Australian wines

Australian wines have become increasingly popular over the last 10 years. With over 2000 suppliers and 60 wine regions, it is Australia’s third largest export! Some of the notable regions include the Hunter Valley near Sydney, the Barossa Valley near Adelaide, and Yarra Valley near Melbourne. The major grape varieties in Australia are Shiraz (or Syrah), Chardonnay, Cabernet Sauvignon, Sermillion, Sauvignon Blanc and Reisling.

If you are traveling to Australia, there are many ways to enjoy their fine grapes from the table to the vineyard. Australia’s wine regions are increasingly catering to tourists and if a fabulous bottle of Shiraz isn’t enough to make you stay an extra day to visit one of the many wine regions, I don’t know what it is.
Read about some of the greatest wine regions in Australia and pick the one closest to where you are traveling.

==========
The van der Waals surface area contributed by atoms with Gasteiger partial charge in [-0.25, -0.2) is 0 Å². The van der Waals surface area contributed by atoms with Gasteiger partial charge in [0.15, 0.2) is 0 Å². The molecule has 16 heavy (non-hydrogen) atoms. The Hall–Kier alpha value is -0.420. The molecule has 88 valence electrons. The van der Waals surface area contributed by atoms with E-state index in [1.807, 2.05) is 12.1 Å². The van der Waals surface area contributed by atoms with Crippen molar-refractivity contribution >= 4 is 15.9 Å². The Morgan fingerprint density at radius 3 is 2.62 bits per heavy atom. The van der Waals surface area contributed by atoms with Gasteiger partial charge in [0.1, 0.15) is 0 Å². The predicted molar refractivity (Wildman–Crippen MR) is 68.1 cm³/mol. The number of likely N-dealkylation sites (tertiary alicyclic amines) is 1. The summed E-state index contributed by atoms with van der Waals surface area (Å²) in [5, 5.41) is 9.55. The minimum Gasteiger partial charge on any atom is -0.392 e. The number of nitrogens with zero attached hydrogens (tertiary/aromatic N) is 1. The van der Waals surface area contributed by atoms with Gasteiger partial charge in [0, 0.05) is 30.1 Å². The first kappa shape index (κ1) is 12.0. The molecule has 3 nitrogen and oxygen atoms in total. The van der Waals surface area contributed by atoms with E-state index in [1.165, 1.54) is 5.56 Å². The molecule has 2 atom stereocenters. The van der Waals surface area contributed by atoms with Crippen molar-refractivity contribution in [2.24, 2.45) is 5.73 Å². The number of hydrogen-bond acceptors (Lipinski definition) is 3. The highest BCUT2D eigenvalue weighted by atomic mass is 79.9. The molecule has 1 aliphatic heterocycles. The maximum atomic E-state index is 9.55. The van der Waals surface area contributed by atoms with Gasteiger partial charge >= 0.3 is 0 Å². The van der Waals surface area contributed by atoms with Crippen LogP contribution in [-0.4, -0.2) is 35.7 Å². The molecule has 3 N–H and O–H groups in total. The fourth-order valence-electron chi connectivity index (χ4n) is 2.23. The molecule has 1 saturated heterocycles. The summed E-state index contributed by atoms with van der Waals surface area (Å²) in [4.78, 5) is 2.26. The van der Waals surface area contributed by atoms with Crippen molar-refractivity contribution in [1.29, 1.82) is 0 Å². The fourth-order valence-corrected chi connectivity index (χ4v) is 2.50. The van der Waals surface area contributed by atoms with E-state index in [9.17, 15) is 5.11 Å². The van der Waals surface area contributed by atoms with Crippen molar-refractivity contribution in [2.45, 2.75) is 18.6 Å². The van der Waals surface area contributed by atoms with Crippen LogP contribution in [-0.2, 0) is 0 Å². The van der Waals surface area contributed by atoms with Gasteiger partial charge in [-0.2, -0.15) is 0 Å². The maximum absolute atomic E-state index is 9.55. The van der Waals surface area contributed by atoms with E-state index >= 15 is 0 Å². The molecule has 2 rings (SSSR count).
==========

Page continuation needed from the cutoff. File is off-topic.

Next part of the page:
Wine Tours/Regions in Australia:

Popular Australian wineries include:

NYC breakfast diner reviews

Traveling to New York City is always an investment whether it’s for business or pleasure but there is one thing worth every penny and that’s the food. I’m not talking about the likes of Le Cirque or Nobu, fine dining journeys for the palette; I’m talking about the joy of a classic NYC breakfast diner.

During the couple of years I lived in NYC, I stopped at a deli or diner for breakfast every morning. It was part of being a New Yorker. From freshly baked bagels smothered in cream cheese and lox to wonderfully greasy bacon, egg and cheese sandwiches, you never run out of options.

Here are a few of the best:

Katz’s Delicatessen
205 East Houston Street
Totally authentic and delicious – order in Yiddish if you want.
What to eat? Corn Beef Sandwich

Carnegie Deli
854 Seventh Avenue
I used to work very close to this place and while it’s a bit of a tourist trap, it’s still awesome.
What to eat? The Bacon Whopee!